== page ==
Kelly R. Reveles, PharmD, PhD The University of Texas College of PharmacyMedicalResearch.com Interview with: Kelly R. Reveles, PharmD, PhD The University of Texas College of Pharmacy Medical Research: What are the main findings of the study? Dr. Reveles: Our study utilized data from the Centers for Disease Control and Prevention’s National Hospital Discharge Surveys. Patients were selected for this study if they were at least 18 years of age and had an International Classification of Diseases, 9th Revision, Clinical Modification (ICD-9-CM) code for Clostridium difficile infection (CDI) (ICD-9-CM code 008.45). We found that Clostridium difficile infection incidence increased from 4.5 CDI discharges/1,000 total discharges in 2001 to 8.2 CDI discharges/1,000 total discharges in 2010. Mortality varied over the study period with peak mortality occurring in 2003 (8.7%) and the lowest rate occurring in 2009 (5.6%). Median hospital length of stay (LOS) was 8 days and remained stable over the study period. In summary, the incidence of Clostridium difficile infection in U.S. hospitals nearly doubled from 2001 to 2010, with little evidence of recent decline. Additionally, there does not appear to be a significant decline in mortality or hospital LOS among patients with Clostridium difficile infection. (more…)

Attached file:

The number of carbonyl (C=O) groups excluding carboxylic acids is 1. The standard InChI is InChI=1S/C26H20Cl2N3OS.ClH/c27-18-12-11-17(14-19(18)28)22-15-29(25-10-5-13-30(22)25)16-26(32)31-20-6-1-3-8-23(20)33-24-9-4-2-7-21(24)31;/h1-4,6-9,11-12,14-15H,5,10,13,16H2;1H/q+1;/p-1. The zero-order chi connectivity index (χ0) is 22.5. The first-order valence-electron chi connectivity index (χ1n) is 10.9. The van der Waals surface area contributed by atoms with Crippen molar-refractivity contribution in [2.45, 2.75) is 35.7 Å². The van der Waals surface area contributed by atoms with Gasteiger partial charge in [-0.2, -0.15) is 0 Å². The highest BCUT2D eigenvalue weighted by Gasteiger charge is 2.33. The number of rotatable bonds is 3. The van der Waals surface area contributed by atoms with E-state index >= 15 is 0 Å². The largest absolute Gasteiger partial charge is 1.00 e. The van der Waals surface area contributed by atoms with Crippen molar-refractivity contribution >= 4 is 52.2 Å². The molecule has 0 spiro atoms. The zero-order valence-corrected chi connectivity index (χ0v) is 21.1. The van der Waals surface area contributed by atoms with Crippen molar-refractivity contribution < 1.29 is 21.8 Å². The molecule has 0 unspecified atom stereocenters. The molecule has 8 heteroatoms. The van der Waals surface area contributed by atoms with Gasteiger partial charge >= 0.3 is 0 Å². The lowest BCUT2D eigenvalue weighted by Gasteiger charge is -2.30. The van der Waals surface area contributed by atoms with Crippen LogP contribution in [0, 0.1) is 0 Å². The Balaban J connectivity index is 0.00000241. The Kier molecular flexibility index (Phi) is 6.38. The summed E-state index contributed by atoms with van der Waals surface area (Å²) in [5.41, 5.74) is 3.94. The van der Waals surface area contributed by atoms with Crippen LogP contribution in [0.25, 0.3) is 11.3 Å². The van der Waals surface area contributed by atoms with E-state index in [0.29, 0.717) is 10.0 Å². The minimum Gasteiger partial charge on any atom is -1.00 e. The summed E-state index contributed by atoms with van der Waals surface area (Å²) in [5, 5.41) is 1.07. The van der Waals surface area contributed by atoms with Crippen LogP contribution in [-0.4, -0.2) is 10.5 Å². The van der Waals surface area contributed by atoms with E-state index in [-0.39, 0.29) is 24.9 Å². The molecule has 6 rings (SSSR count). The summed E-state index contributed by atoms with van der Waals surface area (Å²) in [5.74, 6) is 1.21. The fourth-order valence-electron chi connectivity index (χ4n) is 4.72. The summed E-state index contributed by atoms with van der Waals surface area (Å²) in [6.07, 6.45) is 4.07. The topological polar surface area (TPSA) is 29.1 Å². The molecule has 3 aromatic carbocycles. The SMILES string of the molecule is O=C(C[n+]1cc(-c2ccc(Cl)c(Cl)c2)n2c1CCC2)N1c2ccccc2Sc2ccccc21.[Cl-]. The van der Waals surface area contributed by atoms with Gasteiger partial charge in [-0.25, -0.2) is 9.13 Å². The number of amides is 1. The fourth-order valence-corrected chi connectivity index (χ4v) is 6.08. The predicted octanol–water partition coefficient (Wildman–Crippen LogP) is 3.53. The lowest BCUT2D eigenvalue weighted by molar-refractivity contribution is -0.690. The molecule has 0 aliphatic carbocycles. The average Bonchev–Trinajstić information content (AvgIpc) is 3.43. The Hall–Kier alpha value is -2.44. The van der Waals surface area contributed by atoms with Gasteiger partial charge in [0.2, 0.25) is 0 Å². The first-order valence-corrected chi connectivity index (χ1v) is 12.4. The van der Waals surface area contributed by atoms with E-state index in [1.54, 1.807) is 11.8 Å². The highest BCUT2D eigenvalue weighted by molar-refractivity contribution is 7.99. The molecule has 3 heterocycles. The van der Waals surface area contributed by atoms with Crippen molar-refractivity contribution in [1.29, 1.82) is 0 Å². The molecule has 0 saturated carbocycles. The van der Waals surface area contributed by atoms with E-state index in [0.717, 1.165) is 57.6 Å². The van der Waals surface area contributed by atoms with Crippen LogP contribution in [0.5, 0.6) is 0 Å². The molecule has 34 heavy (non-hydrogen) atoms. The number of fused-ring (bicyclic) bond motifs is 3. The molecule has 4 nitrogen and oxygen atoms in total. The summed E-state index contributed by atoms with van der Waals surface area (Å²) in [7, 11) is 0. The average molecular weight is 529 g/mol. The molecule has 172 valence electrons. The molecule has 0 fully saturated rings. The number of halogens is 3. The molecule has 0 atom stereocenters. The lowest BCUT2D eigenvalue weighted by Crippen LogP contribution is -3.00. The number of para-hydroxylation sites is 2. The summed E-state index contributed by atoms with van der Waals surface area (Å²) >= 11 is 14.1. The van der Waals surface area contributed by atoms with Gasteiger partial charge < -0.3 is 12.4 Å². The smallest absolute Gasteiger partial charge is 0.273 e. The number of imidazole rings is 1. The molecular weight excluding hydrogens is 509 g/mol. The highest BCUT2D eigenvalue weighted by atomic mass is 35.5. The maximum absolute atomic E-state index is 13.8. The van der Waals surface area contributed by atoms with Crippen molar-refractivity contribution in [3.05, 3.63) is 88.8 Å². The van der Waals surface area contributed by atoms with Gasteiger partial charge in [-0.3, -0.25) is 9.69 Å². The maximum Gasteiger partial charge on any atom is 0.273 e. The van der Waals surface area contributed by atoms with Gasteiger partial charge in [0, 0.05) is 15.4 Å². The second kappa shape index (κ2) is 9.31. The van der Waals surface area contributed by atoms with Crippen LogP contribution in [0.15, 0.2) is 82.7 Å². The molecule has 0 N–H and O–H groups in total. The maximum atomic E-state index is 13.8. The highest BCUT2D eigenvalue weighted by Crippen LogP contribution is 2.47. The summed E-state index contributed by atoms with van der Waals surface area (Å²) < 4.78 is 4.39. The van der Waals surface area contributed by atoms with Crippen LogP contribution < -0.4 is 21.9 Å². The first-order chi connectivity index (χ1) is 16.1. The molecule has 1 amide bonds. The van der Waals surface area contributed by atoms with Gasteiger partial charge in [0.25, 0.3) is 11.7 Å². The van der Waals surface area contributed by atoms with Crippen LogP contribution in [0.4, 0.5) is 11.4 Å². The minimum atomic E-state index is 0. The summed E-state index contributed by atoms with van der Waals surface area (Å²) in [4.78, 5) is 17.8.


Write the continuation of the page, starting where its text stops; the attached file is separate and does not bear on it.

Author Interviews, Ebola / 19.09.2014

Thomas House Warwick Mathematics Institute University of Warwick, Coventry.  Medical Research Interview with: Thomas House Warwick Mathematics Institute University of Warwick, Coventry. Medical Research: What are the main findings of this report? Dr House: I analysed the historic patterns of Ebola outbreaks, in particular their rate of introduction (about every 1.5 years), case fatality ratio (which varied between outbreaks but was typically high) and overall severity (which was very variable). (more…)
Author Interviews, BMJ, HPV / 17.09.2014

Dr Neha Pathak, MBBS MA(Cantab) Academic Clinical Fellow in Obstetrics and Gynaecology Queen Mary University London.MedicalResearch.com Interview with: Dr Neha Pathak, MBBS MA(Cantab) Academic Clinical Fellow in Obstetrics and Gynaecology Queen Mary University London. Medical Research: What are the main findings of the study? Dr. Pathak: Cervical testing for human papillomavirus (HPV) is being piloted as a more accurate method for cervical cancer screening than current cytology-based ("Pap smears"). However, cervical testing still requires gynaecological examination and a doctor or nurse to take the sample. This could be a deterrent to attending screening as it is invasive and time-consuming. Urine-based HPV testing would be a less invasive and more convenient alternative. Our study was completed at the Queen Mary University London Women's Health Research Unit. We pooled the results of 14 studies from around the world which tested 1443 women for HPV in urine and cervical samples. We found that detection of HPV in urine seems to have good accuracy for the detection of HPV present in the cervix. We also found that using first void samples (the first part of the stream of urine) was twenty-two times more accurate than random or midstream urine samples. (more…)
Author Interviews, Ebola, Infections / 12.09.2014